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Bloomberg: Putin to visit China in first trip abroad since his arrest warrant

by Martin Fornusek August 29, 2023 6:12 PM 2 min read
Chinese President Xi Jinping and Russian President Vladimir Putin shake hands in Moscow in March, 2023. (Photo by Contributor/Getty Images)
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Russian President Vladimir Putin has agreed to visit China as his first international trip since the International Criminal Court (ICC) issued an arrest warrant against him over war crimes in Ukraine, Bloomberg reported on Aug. 29, citing three undisclosed sources.

The Kremlin's leader has reportedly accepted the invitation of Chinese President Xi Jinping to attend the Belt and Road Forum in October, the outlet said.

Putin has avoided international trips since the ICC issued arrest warrants against him and Russian official Maria Lvova-Belova for their role in the illegal deportation of Ukrainian children to Russia. The only exemption was the Russian leader's reported visit to the occupied parts of Ukraine.

Earlier in August, he did not attend in person the BRICS summit hosted by South Africa, a country that is a signatory to the ICC's Rome Statute and therefore legally obliged to detain the Russian president.

Putin also refused to attend the Group of 20 summit held in India, and instead of his allegedly planned trip to Turkey, his Turkish counterpart Recep Tayyip Erdogan is scheduled to come to Russia's Sochi in the near future. Notably, neither Turkey nor India are parties to the ICC.

According to sources cited by Bloomberg, the Russian leader is willing to visit only those countries where his security service can completely guarantee his safety. Russia's close ally China, who is also not a party to the Rome Statute, is one of such places, Bloomberg's sources said.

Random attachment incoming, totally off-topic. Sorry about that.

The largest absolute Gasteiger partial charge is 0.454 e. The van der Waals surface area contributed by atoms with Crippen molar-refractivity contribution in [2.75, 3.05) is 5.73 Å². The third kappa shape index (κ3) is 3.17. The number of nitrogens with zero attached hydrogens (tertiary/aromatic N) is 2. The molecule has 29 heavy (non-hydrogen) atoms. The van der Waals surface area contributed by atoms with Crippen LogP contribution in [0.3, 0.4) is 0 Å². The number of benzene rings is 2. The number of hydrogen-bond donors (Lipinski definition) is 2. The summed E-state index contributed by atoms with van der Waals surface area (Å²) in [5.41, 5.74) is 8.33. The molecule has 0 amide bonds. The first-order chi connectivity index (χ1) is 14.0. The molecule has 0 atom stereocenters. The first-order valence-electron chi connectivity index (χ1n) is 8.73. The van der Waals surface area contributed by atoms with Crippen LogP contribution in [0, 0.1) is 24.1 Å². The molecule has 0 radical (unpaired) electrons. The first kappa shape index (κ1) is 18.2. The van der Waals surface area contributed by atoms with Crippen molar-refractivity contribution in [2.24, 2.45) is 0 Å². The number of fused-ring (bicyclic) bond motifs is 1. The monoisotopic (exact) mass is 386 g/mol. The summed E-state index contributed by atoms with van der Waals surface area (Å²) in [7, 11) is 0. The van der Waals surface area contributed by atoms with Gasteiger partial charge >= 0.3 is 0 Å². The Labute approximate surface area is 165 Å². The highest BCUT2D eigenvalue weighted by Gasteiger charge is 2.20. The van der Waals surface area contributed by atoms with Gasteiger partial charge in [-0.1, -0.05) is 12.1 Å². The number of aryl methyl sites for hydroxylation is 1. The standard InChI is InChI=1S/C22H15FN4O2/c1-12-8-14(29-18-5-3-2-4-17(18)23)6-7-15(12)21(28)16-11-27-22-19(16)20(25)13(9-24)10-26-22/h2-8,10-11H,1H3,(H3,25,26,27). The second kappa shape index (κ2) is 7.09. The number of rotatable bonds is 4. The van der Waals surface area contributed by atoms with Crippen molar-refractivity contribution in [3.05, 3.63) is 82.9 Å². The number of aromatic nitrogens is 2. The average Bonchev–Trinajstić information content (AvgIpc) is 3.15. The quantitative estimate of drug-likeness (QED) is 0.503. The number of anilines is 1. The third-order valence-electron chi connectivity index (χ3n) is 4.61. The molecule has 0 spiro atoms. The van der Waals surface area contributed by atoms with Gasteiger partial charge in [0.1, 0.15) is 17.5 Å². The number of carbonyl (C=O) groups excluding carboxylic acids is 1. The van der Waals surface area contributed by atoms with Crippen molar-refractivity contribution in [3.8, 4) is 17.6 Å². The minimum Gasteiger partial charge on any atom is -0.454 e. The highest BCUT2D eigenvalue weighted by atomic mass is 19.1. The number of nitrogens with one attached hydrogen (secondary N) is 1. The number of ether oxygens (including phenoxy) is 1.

This would be Putin's first trip to China since February 2022, when he met Xi to proclaim "friendship without limits" between Moscow and Beijing, just weeks before Russia launched its full-scale invasion of Ukraine.

The two countries closely cooperate in their efforts to challenge the U.S. geopolitical dominance. While China has publicly positioned itself as a neutral party to the Russo-Ukrainian War and urged a peaceful solution, Beijing has backed Moscow against the West's effort to isolate Russia on the international stage.

The Chinese government publicly denied that it had provided military aid to the Kremlin, however, a U.S. intelligence report from July 27 suggested that China has in fact exported significant amounts of dual-use technologies that Moscow deploys for military purposes in Ukraine.

Explainer: China’s increasing role in Russia’s war against Ukraine
Just days before Russia’s full-scale invasion of Ukraine last February, China’s leader Xi Jinping and Russian President Vladimir Putin declared a “friendship without limits,” agreeing there would be no “forbidden areas of cooperation.” Unsurprisingly then, Beijing did not condemn Russia’s all-out w…
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